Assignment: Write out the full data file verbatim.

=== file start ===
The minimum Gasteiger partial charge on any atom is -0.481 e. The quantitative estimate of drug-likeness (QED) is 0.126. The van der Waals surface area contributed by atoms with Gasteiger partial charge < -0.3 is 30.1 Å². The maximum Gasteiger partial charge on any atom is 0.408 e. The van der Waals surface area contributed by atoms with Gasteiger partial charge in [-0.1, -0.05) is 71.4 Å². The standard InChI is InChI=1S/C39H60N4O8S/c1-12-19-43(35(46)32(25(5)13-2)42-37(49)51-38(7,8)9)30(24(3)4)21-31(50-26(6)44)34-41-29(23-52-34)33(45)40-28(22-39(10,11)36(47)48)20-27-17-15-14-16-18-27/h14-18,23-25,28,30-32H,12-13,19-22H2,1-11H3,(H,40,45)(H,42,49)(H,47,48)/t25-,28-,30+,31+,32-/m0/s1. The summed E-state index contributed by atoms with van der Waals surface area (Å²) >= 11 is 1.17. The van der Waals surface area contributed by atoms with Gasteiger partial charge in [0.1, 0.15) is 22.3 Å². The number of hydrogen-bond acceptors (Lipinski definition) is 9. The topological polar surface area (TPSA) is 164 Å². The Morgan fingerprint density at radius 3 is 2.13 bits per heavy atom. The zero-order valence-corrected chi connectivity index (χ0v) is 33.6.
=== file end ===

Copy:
The minimum Gasteiger partial charge on any atom is -0.481 e. The quantitative estimate of drug-likeness (QED) is 0.126. The van der Waals surface area contributed by atoms with Gasteiger partial charge < -0.3 is 30.1 Å². The maximum Gasteiger partial charge on any atom is 0.408 e. The van der Waals surface area contributed by atoms with Gasteiger partial charge in [-0.1, -0.05) is 71.4 Å². The standard InChI is InChI=1S/C39H60N4O8S/c1-12-19-43(35(46)32(25(5)13-2)42-37(49)51-38(7,8)9)30(24(3)4)21-31(50-26(6)44)34-41-29(23-52-34)33(45)40-28(22-39(10,11)36(47)48)20-27-17-15-14-16-18-27/h14-18,23-25,28,30-32H,12-13,19-22H2,1-11H3,(H,40,45)(H,42,49)(H,47,48)/t25-,28-,30+,31+,32-/m0/s1. The summed E-state index contributed by atoms with van der Waals surface area (Å²) >= 11 is 1.17. The van der Waals surface area contributed by atoms with Gasteiger partial charge in [0.1, 0.15) is 22.3 Å². The number of hydrogen-bond acceptors (Lipinski definition) is 9. The topological polar surface area (TPSA) is 164 Å². The Morgan fingerprint density at radius 3 is 2.13 bits per heavy atom. The zero-order valence-corrected chi connectivity index (χ0v) is 33.6.